Very recently heard the news, one of our consultant doctors had decided to end her life by jumping from her apartment. Although I knew as much about her as a junior nurse would of a senior Doctor, almost nothing, but she exuberated confidence and often greeted colleagues and patients with a smile whenever she made her senior rounds. She will be missed.
As a small potato, I have no insight nor can I make any comment on medical professions stressors, but this news really made me think of nursing professions, things that my colleagues often whine about, and the extent of damage it can cause.
The most obvious source of stress comes from patients. Their life is in your hands and any responsible nurse tries to provide excellent care for all her patients. And yes, it’s a pleural, because unfortunately local nurses often carry a patient load of 10~12 (instead of WHO standards of 4-6). There is no notion of change because management not only doesn’t feel it’s a problem, any errors that occur are explained as carelessness or inexperience on part of the junior nurse. Seniors often feel they had an even larger patient load “back then” and the junior who can’t handle is incompetent. They also have no further incentive to schedule an extra staff because it’s worked till now, why change. As an admission ward, is it safe to assume workload will remain the same a month in advance? (Which is when duties are schedule)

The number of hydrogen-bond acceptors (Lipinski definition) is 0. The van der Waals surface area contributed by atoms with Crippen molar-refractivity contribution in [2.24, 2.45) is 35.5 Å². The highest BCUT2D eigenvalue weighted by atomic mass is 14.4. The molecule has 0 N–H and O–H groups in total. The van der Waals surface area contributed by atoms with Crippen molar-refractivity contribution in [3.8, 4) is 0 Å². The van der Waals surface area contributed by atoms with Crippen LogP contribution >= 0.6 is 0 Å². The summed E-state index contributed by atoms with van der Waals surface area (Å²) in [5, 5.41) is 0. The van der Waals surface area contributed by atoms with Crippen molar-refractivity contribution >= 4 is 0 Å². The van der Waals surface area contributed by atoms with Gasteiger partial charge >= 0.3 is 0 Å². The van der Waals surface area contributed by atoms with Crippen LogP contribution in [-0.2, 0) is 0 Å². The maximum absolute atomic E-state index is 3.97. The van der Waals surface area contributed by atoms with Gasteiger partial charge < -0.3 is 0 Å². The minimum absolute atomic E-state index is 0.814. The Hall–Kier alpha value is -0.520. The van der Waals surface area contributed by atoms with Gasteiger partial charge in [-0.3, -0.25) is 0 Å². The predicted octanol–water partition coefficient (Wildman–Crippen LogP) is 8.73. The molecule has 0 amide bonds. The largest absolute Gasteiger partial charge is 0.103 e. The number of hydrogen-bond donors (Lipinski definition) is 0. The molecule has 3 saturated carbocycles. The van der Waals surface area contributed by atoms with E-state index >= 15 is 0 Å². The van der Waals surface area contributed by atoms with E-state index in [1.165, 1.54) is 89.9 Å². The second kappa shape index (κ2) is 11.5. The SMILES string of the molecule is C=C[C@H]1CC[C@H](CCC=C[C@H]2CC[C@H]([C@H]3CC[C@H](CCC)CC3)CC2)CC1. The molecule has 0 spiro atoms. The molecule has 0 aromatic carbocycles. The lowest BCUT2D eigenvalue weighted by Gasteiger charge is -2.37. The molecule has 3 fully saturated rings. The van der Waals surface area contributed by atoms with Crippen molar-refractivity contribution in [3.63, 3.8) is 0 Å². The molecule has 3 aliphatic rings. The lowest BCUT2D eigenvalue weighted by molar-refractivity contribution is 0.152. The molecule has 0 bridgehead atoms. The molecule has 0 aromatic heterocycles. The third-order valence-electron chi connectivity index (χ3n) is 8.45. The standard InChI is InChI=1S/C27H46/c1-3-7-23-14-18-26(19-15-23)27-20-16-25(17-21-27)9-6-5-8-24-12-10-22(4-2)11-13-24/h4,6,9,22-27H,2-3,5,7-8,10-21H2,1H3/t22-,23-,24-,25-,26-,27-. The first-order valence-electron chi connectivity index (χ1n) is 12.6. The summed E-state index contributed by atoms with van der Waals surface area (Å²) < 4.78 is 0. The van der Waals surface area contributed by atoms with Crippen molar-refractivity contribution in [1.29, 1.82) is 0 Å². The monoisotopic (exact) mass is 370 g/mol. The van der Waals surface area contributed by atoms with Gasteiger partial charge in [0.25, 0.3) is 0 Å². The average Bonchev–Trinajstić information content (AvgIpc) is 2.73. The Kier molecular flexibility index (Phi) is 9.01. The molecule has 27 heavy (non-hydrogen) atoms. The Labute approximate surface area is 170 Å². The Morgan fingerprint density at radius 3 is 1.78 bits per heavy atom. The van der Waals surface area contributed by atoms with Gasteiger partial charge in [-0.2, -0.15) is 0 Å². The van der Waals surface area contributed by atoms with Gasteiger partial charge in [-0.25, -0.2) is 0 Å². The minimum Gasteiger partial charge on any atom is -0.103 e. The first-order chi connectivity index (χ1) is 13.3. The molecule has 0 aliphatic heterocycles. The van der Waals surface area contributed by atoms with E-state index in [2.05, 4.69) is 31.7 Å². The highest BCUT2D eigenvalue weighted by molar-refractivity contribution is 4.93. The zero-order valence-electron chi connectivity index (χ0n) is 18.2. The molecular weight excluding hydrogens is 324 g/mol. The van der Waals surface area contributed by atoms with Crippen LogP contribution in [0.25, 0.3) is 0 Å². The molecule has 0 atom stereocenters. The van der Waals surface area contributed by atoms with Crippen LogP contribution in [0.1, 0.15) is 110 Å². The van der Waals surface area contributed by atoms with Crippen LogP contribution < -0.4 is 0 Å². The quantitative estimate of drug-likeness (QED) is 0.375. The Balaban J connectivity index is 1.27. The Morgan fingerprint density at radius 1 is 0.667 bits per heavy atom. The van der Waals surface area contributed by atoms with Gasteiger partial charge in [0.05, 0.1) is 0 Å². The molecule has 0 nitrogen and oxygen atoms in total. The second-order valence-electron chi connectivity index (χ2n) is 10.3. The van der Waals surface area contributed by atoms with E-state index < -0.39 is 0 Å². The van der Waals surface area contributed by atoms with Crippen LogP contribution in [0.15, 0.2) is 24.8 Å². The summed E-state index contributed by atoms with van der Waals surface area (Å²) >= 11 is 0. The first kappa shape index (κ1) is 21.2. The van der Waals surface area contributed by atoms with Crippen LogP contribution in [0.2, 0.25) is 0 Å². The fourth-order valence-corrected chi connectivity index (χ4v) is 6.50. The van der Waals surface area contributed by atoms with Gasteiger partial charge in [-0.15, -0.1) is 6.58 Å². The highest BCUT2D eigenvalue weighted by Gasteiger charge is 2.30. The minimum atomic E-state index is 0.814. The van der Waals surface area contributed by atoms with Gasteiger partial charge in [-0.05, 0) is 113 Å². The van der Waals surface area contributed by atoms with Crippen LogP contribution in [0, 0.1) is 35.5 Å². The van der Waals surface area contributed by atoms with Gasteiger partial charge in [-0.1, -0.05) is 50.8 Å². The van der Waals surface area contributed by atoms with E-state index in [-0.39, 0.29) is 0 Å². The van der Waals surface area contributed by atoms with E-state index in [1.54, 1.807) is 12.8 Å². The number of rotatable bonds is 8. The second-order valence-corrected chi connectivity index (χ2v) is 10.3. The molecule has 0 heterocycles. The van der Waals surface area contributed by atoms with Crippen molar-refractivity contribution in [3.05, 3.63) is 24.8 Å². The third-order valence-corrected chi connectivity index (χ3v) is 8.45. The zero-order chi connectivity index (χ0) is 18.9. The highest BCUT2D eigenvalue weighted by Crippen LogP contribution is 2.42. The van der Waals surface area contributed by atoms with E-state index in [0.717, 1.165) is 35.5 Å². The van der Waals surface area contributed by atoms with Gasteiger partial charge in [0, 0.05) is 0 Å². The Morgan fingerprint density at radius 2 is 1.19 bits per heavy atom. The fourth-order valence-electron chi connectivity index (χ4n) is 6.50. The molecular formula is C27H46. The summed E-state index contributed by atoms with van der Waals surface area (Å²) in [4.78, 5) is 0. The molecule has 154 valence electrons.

If the ward is downstaffed, it’s also a reason to bargain for not needing to “call” (admit new patients from Emerg) so obviously what good can it be to schedule an extra staff, when the next ward gets to have extra day off and the ones on duty get it easy? Hm, simple math really. So wards compete to have as minimal staff as possible, and patients are the ones taking the risk. So when you have to concurrently manage a dozen patients, each with their own ailments, do you think safe care can be provided?
This is probably more prominent in Asia than Western countries. Seniors expect to be respected, but don’t feel the need to respect their subordinates. They were trained as such, and they continue training others in the same way. Evidence based nursing is a term thrown around, but practice is based on word of mouth, and anyone who questions them is deemed disrespectful, does not listen, difficult employee. And when they are ridiculed, dismissed, or reprimanded, how are these barely 20 year olds expected to respond?
3) Complaint culture
When this society is run on who can complain the loudest, those who are simply quietly trying to do the right thing is drowned out. Patients expect to complain, just to get respected or get what they want, and in turn, management tries to fulfill those who complain. The quiet little patient is pushed to a corner, neglected. Or this VIP culture, where if you know who-and-who, you can expect to bypass so-and-so, or get this-and-that, well why not eh? And it doesn’t help that media feels a need to make everything a catastrophe, and label everything from normal waiting time, complication of treatment, or adverse affect as a “medical malpractice”. And because no one wants to see their paper bag covered face plastered on some gossip paper headlines, everybody resorts to finger pointing, and scapegoat hunting, and nit picking. So how is anything expected to get done when the focus is all wrong?